Chris Eubank Sr Weighs In On His Son Vs Conor Benn... And He's Not Entirely Wrong

Three pounds can make all the difference
14:00, 13 Sep 2022

October’s new generation revival of the Benn-Eubank boxing feud has been thrown into disarray. Conor Benn is due to face Chris Eubank Jr in a bout that plays into the rivalry shared by their fathers in the 1990s. Chris Eubank Sr has vowed to do everything in his power to ensure “that fight does not happen”, however. Citing the 157lb catchweight, three pounds lower than Eubank Jr’s usual middleweight limit, Eubank Sr said, “my son's life cannot be put in danger”. 

One can see why this is a sensitive subject for the former world champion. Touching upon the tragic loss of his son Sebastian, who passed away last year at the age of 29, Eubank Sr said, “I've already lost one. It can't happen again… if you have a child and someone's trying to actually take that child away from you, and do something wrong to that child, as a dad you wouldn't let them.”


Reports claiming the fight is off have jumped the gun, with Eubank Jr's promoter Kalle Sauerland telling talkSPORT on Tuesday morning that the fight is "absolutely on." But the scorn poured upon Eubank Sr’s efforts is telling. A number of armchair experts have been quick to point out how three pounds doesn’t make a difference in boxing and that the father has no reason to fear for his son. While the fight was accepted at this weight and perhaps could pass at this weight without incident, it is a risk to Eubank Jr. 

Boxers take weight seriously, right down to the last pound. The Sportsman spoke with Amir Khan back in January ahead of his fight with Kell Brook. The Olympic silver medalist spoke of how the bout was held up over the proposed weight and that the average fan did not understand the issue. “I was never happy making 149. I agreed to it, because I look the bad one. When I say I'm not going to do the fight because it's not at 147 then people are like ‘But it’s two pounds!’” In comments that ring very true for the Benn-Eubank situation, Khan added, “Two pounds makes a massive difference. People don't understand that especially when you cut weight.”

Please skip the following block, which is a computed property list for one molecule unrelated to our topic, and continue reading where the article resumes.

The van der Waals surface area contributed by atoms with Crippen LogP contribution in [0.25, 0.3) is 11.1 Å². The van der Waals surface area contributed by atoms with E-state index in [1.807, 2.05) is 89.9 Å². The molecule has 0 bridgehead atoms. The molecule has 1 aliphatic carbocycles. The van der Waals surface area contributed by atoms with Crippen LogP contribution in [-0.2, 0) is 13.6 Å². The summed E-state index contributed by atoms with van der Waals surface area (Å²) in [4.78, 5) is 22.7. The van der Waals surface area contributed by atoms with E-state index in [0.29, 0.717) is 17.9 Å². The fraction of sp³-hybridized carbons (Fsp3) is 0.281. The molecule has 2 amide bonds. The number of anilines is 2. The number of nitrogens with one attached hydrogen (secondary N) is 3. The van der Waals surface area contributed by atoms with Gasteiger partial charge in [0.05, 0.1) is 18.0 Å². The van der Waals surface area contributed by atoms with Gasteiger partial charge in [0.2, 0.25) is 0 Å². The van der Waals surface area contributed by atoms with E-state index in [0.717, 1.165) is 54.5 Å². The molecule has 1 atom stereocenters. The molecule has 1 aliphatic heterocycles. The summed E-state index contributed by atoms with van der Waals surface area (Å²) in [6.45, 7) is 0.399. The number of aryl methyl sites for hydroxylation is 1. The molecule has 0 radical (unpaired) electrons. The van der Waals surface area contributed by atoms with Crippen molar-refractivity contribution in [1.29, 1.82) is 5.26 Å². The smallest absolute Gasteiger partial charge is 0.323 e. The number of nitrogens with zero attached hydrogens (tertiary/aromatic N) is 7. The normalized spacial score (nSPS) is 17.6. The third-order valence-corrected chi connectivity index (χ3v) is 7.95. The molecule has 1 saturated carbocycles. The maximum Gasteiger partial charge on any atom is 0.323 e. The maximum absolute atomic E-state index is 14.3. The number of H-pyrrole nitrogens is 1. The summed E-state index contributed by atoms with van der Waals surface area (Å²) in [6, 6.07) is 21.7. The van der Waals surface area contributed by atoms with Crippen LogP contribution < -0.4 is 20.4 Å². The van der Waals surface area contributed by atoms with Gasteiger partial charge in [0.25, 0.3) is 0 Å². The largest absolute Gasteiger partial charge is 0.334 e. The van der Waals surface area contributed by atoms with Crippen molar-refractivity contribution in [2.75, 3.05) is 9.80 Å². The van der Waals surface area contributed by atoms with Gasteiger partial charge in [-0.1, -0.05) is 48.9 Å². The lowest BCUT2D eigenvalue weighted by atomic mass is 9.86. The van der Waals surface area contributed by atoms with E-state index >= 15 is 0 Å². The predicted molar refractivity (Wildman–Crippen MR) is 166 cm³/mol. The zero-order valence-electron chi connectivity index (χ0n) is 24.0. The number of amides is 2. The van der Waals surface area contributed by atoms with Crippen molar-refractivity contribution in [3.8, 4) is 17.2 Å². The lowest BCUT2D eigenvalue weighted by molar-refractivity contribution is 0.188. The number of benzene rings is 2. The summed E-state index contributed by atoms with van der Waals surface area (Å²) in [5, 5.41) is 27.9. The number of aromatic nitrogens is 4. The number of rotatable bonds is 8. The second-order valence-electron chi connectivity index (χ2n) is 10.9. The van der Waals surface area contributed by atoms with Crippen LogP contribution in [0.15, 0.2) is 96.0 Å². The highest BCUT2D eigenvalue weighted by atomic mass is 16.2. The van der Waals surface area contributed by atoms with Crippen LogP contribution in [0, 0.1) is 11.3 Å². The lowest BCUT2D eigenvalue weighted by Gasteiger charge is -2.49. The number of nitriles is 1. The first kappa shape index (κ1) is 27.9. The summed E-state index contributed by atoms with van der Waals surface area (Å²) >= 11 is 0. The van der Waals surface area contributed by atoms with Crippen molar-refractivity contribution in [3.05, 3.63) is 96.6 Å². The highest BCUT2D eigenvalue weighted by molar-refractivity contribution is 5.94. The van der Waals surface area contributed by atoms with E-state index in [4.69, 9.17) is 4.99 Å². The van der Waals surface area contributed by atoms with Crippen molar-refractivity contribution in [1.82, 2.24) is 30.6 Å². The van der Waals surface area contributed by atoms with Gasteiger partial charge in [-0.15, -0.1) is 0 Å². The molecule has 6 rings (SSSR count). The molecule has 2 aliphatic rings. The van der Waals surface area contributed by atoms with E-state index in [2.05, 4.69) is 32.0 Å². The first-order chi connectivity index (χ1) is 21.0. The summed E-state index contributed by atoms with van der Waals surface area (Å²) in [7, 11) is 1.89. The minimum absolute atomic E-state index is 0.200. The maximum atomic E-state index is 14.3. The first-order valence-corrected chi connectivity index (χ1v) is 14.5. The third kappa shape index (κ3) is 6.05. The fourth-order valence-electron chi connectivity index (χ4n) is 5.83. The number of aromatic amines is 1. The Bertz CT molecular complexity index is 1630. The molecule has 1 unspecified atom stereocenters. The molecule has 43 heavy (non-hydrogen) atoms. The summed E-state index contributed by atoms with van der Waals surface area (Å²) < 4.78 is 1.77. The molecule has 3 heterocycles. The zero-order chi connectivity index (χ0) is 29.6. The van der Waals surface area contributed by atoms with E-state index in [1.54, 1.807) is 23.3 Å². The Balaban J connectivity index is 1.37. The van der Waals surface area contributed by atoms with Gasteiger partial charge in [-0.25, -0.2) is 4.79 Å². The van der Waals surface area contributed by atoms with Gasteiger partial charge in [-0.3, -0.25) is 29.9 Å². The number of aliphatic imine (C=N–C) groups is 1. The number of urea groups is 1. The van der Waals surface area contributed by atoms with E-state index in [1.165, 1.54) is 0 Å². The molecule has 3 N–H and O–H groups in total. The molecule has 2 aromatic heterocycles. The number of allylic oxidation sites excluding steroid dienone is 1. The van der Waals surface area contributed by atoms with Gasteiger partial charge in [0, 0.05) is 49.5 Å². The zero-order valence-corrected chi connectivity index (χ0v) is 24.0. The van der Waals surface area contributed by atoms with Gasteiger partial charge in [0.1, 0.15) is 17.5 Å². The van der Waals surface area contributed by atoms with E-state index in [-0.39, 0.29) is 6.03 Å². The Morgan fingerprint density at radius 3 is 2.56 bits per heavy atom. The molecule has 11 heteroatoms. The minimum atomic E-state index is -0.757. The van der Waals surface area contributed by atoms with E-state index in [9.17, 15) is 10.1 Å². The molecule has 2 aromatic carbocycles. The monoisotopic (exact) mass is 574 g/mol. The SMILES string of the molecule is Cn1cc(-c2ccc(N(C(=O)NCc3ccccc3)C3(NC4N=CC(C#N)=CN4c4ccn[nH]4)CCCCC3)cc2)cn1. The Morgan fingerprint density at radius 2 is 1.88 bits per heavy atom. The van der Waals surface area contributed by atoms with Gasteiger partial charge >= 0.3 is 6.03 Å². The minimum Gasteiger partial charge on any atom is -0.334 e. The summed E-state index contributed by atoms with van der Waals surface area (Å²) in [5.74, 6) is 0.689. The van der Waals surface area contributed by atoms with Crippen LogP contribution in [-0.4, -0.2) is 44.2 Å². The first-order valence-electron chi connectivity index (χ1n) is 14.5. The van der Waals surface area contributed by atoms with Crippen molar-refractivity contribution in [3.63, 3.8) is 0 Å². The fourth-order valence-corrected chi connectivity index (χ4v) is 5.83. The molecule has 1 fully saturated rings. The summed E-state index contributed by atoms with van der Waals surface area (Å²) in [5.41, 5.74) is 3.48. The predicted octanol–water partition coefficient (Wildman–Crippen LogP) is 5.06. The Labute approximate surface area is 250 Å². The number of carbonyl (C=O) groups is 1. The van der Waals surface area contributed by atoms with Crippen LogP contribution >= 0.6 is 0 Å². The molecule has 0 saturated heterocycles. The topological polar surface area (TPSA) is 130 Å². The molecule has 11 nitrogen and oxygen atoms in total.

Some of modern boxing’s greats have understood the importance of a couple of pounds, and used this fine margin to their advantage. Manny Pacquiao ostensibly moved up in weight in 2010 to fight Antonio Margarito for the vacant WBC light middleweight championship. But the Filipino superstar insisted the bout take place four-pounds below the traditional limit, at 150lbs. Pacquiao ran roughshod over Margarito to win a lop-sided unanimous decision.


Pacquiao’s great rival, Floyd Mayweather, saw similar importance in the manipulation of weight. When ‘Money’ fought Saul ‘Canelo’ Alvarez in 2013, he did so two-pounds beneath the light middleweight limit, despite the WBC and WBA 154lb world titles being on the line. Mayweather had fought Miguel Cotto at 154lbs the year before, further demonstrating that ‘Money’ felt like he needed a little extra against ‘Canelo’. People are trying to tell Eubank Sr that two or three pounds doesn’t matter, but they mattered enough for the biggest boxing name of the last decade to insist upon a catchweight against Alvarez.

Eubank Sr seems to be speaking as a concerned father who does not want to see his son hurt or wronged. To want the fight to still go ahead despite his intervention is acceptable. But do not mock him for his concerns. To boxers, two or three pounds really can make all the difference.

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